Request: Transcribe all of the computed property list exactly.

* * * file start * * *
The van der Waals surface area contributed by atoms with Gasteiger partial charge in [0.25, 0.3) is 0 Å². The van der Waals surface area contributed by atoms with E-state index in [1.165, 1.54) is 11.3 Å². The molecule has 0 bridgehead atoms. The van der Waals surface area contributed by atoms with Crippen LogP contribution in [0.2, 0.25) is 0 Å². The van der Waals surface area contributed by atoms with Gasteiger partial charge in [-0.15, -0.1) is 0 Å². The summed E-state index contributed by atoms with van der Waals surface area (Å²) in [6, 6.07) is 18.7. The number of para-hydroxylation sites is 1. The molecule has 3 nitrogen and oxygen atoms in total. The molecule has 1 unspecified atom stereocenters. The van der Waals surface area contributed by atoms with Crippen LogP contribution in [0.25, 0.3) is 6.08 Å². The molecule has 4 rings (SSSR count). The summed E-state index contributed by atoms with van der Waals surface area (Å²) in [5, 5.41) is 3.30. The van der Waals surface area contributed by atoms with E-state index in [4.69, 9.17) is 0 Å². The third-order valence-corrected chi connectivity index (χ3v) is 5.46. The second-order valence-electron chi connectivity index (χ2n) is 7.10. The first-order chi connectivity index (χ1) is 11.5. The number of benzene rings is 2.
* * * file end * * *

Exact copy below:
The van der Waals surface area contributed by atoms with Gasteiger partial charge in [0.25, 0.3) is 0 Å². The van der Waals surface area contributed by atoms with E-state index in [1.165, 1.54) is 11.3 Å². The molecule has 0 bridgehead atoms. The van der Waals surface area contributed by atoms with Crippen LogP contribution in [0.2, 0.25) is 0 Å². The van der Waals surface area contributed by atoms with Gasteiger partial charge in [-0.15, -0.1) is 0 Å². The summed E-state index contributed by atoms with van der Waals surface area (Å²) in [6, 6.07) is 18.7. The number of para-hydroxylation sites is 1. The molecule has 3 nitrogen and oxygen atoms in total. The molecule has 1 unspecified atom stereocenters. The van der Waals surface area contributed by atoms with Crippen LogP contribution in [0.25, 0.3) is 6.08 Å². The molecule has 4 rings (SSSR count). The summed E-state index contributed by atoms with van der Waals surface area (Å²) in [5, 5.41) is 3.30. The van der Waals surface area contributed by atoms with E-state index in [4.69, 9.17) is 0 Å². The third-order valence-corrected chi connectivity index (χ3v) is 5.46. The second-order valence-electron chi connectivity index (χ2n) is 7.10. The first-order chi connectivity index (χ1) is 11.5. The number of benzene rings is 2.